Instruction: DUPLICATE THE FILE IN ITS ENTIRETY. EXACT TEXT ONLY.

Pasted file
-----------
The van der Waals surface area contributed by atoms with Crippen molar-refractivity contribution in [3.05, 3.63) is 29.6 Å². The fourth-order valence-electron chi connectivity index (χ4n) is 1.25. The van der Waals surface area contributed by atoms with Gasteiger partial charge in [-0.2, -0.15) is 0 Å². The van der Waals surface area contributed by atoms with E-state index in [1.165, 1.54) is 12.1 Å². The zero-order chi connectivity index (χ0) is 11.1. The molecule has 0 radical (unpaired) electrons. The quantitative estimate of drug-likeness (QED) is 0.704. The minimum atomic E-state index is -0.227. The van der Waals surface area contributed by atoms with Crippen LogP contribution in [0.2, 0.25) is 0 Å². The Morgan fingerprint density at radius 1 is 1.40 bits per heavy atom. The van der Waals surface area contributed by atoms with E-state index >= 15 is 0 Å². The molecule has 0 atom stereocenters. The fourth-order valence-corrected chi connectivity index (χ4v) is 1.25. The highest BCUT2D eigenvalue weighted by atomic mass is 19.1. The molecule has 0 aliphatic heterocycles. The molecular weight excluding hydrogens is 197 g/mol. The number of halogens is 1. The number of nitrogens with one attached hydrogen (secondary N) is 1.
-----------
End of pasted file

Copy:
The van der Waals surface area contributed by atoms with Crippen molar-refractivity contribution in [3.05, 3.63) is 29.6 Å². The fourth-order valence-electron chi connectivity index (χ4n) is 1.25. The van der Waals surface area contributed by atoms with Gasteiger partial charge in [-0.2, -0.15) is 0 Å². The van der Waals surface area contributed by atoms with E-state index in [1.165, 1.54) is 12.1 Å². The zero-order chi connectivity index (χ0) is 11.1. The molecule has 0 radical (unpaired) electrons. The quantitative estimate of drug-likeness (QED) is 0.704. The minimum atomic E-state index is -0.227. The van der Waals surface area contributed by atoms with Crippen LogP contribution in [0.2, 0.25) is 0 Å². The Morgan fingerprint density at radius 1 is 1.40 bits per heavy atom. The van der Waals surface area contributed by atoms with E-state index >= 15 is 0 Å². The molecule has 0 atom stereocenters. The fourth-order valence-corrected chi connectivity index (χ4v) is 1.25. The highest BCUT2D eigenvalue weighted by atomic mass is 19.1. The molecule has 0 aliphatic heterocycles. The molecular weight excluding hydrogens is 197 g/mol. The number of halogens is 1. The number of nitrogens with one attached hydrogen (secondary N) is 1.